1) Turn on item level auditing.

# Select site
$web = Get-SPWeb http://yoursiteurlhere

# Select document library
$library = $web.lists | Where { $_.Title -eq "Your Doc. Lib. Title Here" }

# Select and loop through library items
$items = $library.items
foreach($item in $items) {

  # List current audit flags for item
  Write-Host $item.Name $item.Audit.AuditFlags

  # Modify audit flags for item
  $item.Audit.AuditFlags = [Microsoft.SharePoint.SPAuditMaskType]::View
  $item.Audit.Update()

  # List new audit flags to confirm change
  Write-Host $item.Name $item.Audit.AuditFlags
}

# Dispose of SPWeb variable
$web.Dispose()

2) Retrieve log entries

# Write header row
Write-Host "File,User,Date/Time,Event,Version"

# Select site
$web = Get-SPWeb http://yoursiteurlhere

# Select document library
$library = $web.lists | Where { $_.Title -eq "Your Doc. Lib. Title Here" }

# Loop through each library item
$items = $library.items
foreach($item in $items) {

  # Loop through each audit entry
  $entries = $item.Audit.GetEntries()
  foreach($entry in $entries) {

    # Select the properties from the audit log you want
    $file = $entry.DocLocation

    # Resolve audit log user ID to SharePoint site user name
    $userName = $web.SiteUsers.GetByID($entry.UserId).Name

    $dateTime = $entry.Occurred
    $event = $entry.Event
    $version = $entry.EventData

    # Output selected log data
    Write-Host "$file,$userName,$dateTime,$event,$version"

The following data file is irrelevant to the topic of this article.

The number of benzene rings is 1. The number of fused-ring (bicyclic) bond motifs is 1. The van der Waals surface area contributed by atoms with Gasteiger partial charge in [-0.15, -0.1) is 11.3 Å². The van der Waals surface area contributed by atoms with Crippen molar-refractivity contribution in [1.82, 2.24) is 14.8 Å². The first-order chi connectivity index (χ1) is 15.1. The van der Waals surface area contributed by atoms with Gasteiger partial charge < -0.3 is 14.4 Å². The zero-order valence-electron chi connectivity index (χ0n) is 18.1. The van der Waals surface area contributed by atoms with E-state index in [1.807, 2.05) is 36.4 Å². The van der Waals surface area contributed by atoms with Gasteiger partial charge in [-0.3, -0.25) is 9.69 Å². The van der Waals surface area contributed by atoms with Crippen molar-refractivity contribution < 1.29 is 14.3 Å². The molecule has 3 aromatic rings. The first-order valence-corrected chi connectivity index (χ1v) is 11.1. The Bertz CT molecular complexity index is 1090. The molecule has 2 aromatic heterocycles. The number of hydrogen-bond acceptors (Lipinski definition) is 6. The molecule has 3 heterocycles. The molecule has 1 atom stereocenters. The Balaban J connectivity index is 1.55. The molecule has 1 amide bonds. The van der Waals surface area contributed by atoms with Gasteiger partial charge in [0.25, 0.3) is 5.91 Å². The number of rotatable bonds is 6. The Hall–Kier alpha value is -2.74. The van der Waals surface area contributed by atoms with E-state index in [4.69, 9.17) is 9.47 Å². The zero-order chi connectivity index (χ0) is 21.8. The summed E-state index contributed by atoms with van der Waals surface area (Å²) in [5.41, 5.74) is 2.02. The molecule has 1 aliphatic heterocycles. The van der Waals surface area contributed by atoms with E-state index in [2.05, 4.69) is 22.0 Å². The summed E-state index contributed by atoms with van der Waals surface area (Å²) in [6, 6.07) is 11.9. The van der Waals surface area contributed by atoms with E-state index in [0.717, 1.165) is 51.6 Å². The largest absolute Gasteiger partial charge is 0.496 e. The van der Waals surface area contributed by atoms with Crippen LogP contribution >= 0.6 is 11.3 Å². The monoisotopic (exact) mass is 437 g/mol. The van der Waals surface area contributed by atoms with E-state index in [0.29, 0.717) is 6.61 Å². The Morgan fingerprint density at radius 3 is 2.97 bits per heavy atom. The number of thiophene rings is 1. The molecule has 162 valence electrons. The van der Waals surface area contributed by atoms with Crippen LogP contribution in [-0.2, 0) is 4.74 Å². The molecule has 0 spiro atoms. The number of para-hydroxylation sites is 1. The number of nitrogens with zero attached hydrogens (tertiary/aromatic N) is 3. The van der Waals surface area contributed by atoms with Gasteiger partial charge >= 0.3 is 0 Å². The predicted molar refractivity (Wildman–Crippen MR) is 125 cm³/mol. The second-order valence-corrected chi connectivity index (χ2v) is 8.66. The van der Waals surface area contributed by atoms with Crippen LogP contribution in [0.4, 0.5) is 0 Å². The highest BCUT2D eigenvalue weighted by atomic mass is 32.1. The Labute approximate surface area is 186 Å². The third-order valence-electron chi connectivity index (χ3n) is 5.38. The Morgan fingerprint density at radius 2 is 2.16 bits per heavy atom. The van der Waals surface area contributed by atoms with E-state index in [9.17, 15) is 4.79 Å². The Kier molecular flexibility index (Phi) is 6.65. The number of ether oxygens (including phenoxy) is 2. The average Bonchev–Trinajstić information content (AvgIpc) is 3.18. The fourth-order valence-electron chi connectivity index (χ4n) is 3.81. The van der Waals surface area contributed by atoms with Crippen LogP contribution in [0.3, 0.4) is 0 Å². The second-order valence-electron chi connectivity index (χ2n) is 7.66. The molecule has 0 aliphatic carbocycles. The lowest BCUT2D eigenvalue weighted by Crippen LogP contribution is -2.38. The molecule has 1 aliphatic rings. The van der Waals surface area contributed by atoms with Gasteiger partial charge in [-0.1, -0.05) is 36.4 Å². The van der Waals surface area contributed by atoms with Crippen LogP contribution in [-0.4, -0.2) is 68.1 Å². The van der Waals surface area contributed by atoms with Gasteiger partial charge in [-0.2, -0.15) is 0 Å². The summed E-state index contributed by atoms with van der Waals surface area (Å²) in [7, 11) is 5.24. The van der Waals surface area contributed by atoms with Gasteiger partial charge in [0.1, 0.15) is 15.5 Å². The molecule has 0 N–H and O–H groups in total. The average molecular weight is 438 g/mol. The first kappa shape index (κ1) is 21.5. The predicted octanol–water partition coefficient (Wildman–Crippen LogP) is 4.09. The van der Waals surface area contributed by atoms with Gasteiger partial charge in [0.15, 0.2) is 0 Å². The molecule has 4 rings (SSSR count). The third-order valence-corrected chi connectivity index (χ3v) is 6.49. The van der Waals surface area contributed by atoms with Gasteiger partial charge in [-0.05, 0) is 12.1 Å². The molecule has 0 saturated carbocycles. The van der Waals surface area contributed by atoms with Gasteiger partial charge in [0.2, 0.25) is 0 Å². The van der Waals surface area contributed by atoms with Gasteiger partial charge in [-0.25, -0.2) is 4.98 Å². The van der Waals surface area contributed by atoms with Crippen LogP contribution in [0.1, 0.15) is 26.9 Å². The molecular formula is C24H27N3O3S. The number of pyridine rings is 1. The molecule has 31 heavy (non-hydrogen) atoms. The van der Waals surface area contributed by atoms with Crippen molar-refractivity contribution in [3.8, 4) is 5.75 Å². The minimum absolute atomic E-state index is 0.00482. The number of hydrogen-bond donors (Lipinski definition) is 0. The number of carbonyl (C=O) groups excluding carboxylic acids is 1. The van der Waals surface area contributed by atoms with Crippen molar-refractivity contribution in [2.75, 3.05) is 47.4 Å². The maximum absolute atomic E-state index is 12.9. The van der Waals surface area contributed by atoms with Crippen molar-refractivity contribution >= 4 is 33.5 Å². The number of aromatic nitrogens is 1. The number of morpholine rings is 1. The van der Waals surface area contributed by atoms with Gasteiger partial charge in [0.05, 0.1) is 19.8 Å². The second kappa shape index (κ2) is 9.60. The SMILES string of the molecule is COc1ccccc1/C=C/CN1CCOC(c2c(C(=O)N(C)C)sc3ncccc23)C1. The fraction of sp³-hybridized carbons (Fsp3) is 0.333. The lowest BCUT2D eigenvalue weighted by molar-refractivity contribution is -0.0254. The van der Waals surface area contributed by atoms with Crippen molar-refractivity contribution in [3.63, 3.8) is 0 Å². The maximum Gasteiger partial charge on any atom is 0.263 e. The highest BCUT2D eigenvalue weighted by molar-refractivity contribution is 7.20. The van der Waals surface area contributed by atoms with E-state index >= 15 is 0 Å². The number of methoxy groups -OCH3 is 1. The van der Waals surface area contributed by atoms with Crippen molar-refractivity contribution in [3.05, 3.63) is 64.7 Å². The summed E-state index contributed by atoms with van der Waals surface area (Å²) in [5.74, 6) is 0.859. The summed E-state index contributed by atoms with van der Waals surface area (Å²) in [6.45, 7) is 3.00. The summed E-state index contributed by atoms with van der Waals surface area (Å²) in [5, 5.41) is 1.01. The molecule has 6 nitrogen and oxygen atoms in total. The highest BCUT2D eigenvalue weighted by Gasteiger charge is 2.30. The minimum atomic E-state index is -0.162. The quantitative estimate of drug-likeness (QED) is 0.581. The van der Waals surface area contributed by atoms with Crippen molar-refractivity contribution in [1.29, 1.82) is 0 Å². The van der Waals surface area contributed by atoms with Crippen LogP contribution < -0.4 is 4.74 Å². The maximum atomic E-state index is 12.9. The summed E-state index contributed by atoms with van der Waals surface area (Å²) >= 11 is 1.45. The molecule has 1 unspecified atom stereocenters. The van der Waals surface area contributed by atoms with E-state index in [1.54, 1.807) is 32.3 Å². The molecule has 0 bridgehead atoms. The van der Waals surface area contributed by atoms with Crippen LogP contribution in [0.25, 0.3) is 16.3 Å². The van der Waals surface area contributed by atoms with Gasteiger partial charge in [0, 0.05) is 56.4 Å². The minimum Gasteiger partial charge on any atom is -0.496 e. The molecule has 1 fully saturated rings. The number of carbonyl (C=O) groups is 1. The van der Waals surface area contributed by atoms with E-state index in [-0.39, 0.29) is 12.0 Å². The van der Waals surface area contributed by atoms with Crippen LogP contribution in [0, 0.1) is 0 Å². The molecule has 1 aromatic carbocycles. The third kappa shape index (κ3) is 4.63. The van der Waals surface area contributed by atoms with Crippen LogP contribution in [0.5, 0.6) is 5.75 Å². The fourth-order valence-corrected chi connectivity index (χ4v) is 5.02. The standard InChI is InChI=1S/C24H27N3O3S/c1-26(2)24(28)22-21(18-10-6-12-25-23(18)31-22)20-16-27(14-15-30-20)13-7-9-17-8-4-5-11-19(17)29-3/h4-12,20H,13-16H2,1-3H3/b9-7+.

}
}

# Dispose of SPWeb variable
$web.Dispose()

This script outputs the results as comma separated text so that it's ready to be copied and pasted or outputted to a CSV. Warning: The document version listed in the EventData property may not match the version history numbers visible through the SharePoint site as they change.

Modifying the scripts

These scripts will turn on auditing and retrieve logs for all items in library/list. If you need to target a particular document in a document library or a single item in a list, do so with a query on the item name instead of using foreach to loop through all the items in the list/library. E.g.

$item = $library.items | where { $_.Name -eq "YourFileName.doc" }

See the MSDN SPAuditEntry page for the full list of properties you can select from the audit logs.

See the MSDN SPAuditMaskType page for the full list of audit flags you can set. To set multiple flags, list them on one line separated by the bitwise or operator: '-bxor'. E.g.

$item.Audit.AuditFlags = [Microsoft.SharePoint.SPAuditMaskType]::View -bxor [Microsoft.SharePoint.SPAuditMaskType]::Update -bxor [Microsoft.SharePoint.SPAuditMaskType]::Delete
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+1 Thanks for sharing your solution –  Shiraz Bhaiji Feb 29 '12 at 11:18
    
would you please code how to output the result into csv ? Thanks very much –  Mary Dec 13 '12 at 9:36
    
@Mary To output to CSV, simply replace each instance of "Write-Host" in the Retrieve Log Entries code above with "Add-Content $outputfile" and add the line "$outputfile = X:\pathtoyourfile\auditlog.csv" at the beginning. –  spartanmouse Oct 14 '13 at 15:06
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You need to change the SPAudit.AuditFlags property programmatically (see the linked article for examples).